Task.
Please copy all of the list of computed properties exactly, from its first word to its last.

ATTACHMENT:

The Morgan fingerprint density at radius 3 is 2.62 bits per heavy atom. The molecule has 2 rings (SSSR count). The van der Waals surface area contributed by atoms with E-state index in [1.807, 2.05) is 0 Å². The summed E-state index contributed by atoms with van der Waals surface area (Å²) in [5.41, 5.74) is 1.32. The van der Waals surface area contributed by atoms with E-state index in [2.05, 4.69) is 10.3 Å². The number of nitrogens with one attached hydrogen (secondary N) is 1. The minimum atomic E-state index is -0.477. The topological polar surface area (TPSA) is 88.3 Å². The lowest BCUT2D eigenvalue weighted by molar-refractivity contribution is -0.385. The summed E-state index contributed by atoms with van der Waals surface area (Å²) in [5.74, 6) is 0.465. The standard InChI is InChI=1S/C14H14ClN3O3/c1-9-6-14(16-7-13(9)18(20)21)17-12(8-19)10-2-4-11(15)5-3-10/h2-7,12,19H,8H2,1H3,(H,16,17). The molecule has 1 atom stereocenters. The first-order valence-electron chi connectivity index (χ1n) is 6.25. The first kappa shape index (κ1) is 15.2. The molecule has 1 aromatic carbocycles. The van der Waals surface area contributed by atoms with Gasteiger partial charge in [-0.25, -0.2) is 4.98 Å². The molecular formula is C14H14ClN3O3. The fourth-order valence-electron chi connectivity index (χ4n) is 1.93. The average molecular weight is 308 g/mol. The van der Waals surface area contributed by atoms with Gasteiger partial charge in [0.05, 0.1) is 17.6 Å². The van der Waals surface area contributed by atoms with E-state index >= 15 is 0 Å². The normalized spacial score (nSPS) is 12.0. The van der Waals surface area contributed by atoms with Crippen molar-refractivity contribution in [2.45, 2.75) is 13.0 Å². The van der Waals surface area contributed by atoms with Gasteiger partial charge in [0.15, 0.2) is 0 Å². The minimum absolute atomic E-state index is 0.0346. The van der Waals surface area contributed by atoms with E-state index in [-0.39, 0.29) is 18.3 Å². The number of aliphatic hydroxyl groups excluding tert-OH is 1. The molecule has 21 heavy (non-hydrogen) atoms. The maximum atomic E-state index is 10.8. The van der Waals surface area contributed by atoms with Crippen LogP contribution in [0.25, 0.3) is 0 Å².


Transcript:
The Morgan fingerprint density at radius 3 is 2.62 bits per heavy atom. The molecule has 2 rings (SSSR count). The van der Waals surface area contributed by atoms with E-state index in [1.807, 2.05) is 0 Å². The summed E-state index contributed by atoms with van der Waals surface area (Å²) in [5.41, 5.74) is 1.32. The van der Waals surface area contributed by atoms with E-state index in [2.05, 4.69) is 10.3 Å². The number of nitrogens with one attached hydrogen (secondary N) is 1. The minimum atomic E-state index is -0.477. The topological polar surface area (TPSA) is 88.3 Å². The lowest BCUT2D eigenvalue weighted by molar-refractivity contribution is -0.385. The summed E-state index contributed by atoms with van der Waals surface area (Å²) in [5.74, 6) is 0.465. The standard InChI is InChI=1S/C14H14ClN3O3/c1-9-6-14(16-7-13(9)18(20)21)17-12(8-19)10-2-4-11(15)5-3-10/h2-7,12,19H,8H2,1H3,(H,16,17). The molecule has 1 atom stereocenters. The first-order valence-electron chi connectivity index (χ1n) is 6.25. The first kappa shape index (κ1) is 15.2. The molecule has 1 aromatic carbocycles. The van der Waals surface area contributed by atoms with Gasteiger partial charge in [-0.25, -0.2) is 4.98 Å². The molecular formula is C14H14ClN3O3. The fourth-order valence-electron chi connectivity index (χ4n) is 1.93. The average molecular weight is 308 g/mol. The van der Waals surface area contributed by atoms with Gasteiger partial charge in [0.05, 0.1) is 17.6 Å². The van der Waals surface area contributed by atoms with E-state index >= 15 is 0 Å². The normalized spacial score (nSPS) is 12.0. The van der Waals surface area contributed by atoms with Crippen molar-refractivity contribution in [2.45, 2.75) is 13.0 Å². The van der Waals surface area contributed by atoms with Gasteiger partial charge in [0.15, 0.2) is 0 Å². The minimum absolute atomic E-state index is 0.0346. The van der Waals surface area contributed by atoms with E-state index in [-0.39, 0.29) is 18.3 Å². The number of aliphatic hydroxyl groups excluding tert-OH is 1. The molecule has 21 heavy (non-hydrogen) atoms. The maximum atomic E-state index is 10.8. The van der Waals surface area contributed by atoms with Crippen LogP contribution in [0.25, 0.3) is 0 Å².